Business Express is an online portal that covers the latest developments in the world of business and finance. From startups and entrepreneurship to mergers and acquisitions, Business Express provides reporting on the stories that matter most to business leaders and decision-makers.The website publishes news, press releases, opinion and advertorials on various financial organizations, products and services which are commissioned from various Companies, Organizations, PR agencies, Bloggers etc. These commissioned articles are commercial in nature. This is not to be considered as financial advice and should be considered only for information purposes. It does not reflect the views or opinion of our website and is not to be considered an endorsement or a recommendation. We cannot guarantee the accuracy or applicability of any information provided with respect to your individual or personal circumstances. Please seek Professional advice from a qualified professional before making any financial decisions. We link to various third-party websites, affiliate sales networks, and to our advertising partners websites. When you view or click on certain links available on our articles, our partners may compensate us for displaying the content to you or make a purchase or fill a form. This will not incur any additional charges to you. To make things simpler for you to identity or distinguish advertised or sponsored articles or links, you may consider all articles or links hosted on our site as a commercial article placement. We will not be responsible for any loss you may suffer as a result of any omission or inaccuracy on the website.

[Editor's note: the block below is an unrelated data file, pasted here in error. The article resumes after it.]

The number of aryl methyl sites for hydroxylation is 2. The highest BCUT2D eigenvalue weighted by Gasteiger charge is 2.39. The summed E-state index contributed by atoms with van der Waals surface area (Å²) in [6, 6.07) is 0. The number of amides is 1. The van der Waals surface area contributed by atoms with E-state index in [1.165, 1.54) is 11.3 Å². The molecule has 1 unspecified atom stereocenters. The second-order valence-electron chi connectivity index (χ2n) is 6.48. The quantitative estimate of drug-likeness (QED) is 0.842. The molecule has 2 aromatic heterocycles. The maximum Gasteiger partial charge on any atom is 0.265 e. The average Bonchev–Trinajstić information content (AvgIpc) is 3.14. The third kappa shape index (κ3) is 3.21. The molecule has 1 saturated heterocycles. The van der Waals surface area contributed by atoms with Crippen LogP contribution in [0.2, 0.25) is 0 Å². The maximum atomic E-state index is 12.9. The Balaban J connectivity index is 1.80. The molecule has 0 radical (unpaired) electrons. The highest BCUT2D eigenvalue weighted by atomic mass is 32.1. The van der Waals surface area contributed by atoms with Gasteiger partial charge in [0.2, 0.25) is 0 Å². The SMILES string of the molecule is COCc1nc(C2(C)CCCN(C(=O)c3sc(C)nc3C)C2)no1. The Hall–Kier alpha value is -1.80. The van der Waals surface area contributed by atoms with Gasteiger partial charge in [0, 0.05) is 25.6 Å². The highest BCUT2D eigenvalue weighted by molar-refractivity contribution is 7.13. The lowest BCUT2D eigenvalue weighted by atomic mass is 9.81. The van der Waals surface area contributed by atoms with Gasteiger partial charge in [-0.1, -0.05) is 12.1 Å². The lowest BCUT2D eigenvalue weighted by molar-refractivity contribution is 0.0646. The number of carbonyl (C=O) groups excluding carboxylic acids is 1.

Generali pulls back from Russia, Intesa reviews business

MILAN (Reuters) – Leading Italian insurer Generali is set to pull out of its operations in Russia following Moscow’s invasion of Ukraine, a source close to the situation said on Thursday.

Among a number of actions it will undertake, Generali will give up its seats on the board of one of Russia’s largest insurers Ingosstrakh, in which it holds a 38% stake, the source added.

The move comes as Western nations seek to distance themselves from Russian business after President Vladimir Putin ordered his troops into its neighbour.

Intesa Sanpaolo, Italy’s biggest bank, is conducting a strategic review of its presence in Russia while helping staff in Ukraine leave the country, a spokesperson said.

Intesa, which has 800 staff in Ukraine, said it was providing assistance to its employees on the ground by offering accommodation in the other countries where it operates.

In central and eastern Europe, Intesa has subsidiaries also in Slovakia, Slovenia, Hungary and the Czech Republic.

“We fully condemn what is happening,” the spokesperson said.

Intesa has financed major investment projects in Russia, such as the Blue Stream gas pipeline and the sale of a stake in oil producer Rosneft. It handles more than half of all commercial transactions between Italy and Russia.

Don't miss out on any breaking news or insightful opinions!
Subscribe to our free newsletter and stay updated on the go!

By submitting this form, you are consenting to receive marketing emails from: Global Banking & Finance Review. You can revoke your consent to receive emails at any time by using the SafeUnsubscribe® link, found at the bottom of every email.

Its credit exposure to Russia was 5.57 billion euros at the end of 2021, or 1.1% of its total.

Intesa’s subsidiaries in Russia and Ukraine have assets of 1 billion euros and 300 million euros, respectively, which together represent just 0.1% of the group’s total assets.

A UniCredit spokesperson declined to comment on whether Italy’s second-biggest bank could take similar action over its business in Russia, where it runs the country’s 14th largest bank with around 4,000 staff.

UniCredit, whose exposure to Russia totals 14 billion euros, could easily absorb a full writeoff of its Russian business given its ample capital reserves.

But that would still leave it with some 6 billion euros in cross-border exposure, including loans to large corporates.

A full write-off of its Russian business would cost UniCredit just over 1 billion euros, sources told Reuters on Wednesday, shaving 35 basis points off the bank’s highest-quality capital ratio.


(Reporting by Valentina Za and Gianluca Semeraro; editing by Giulia Segreti, Jason Neely, Jane Merriman and Jonathan Oatis)

Recent Post: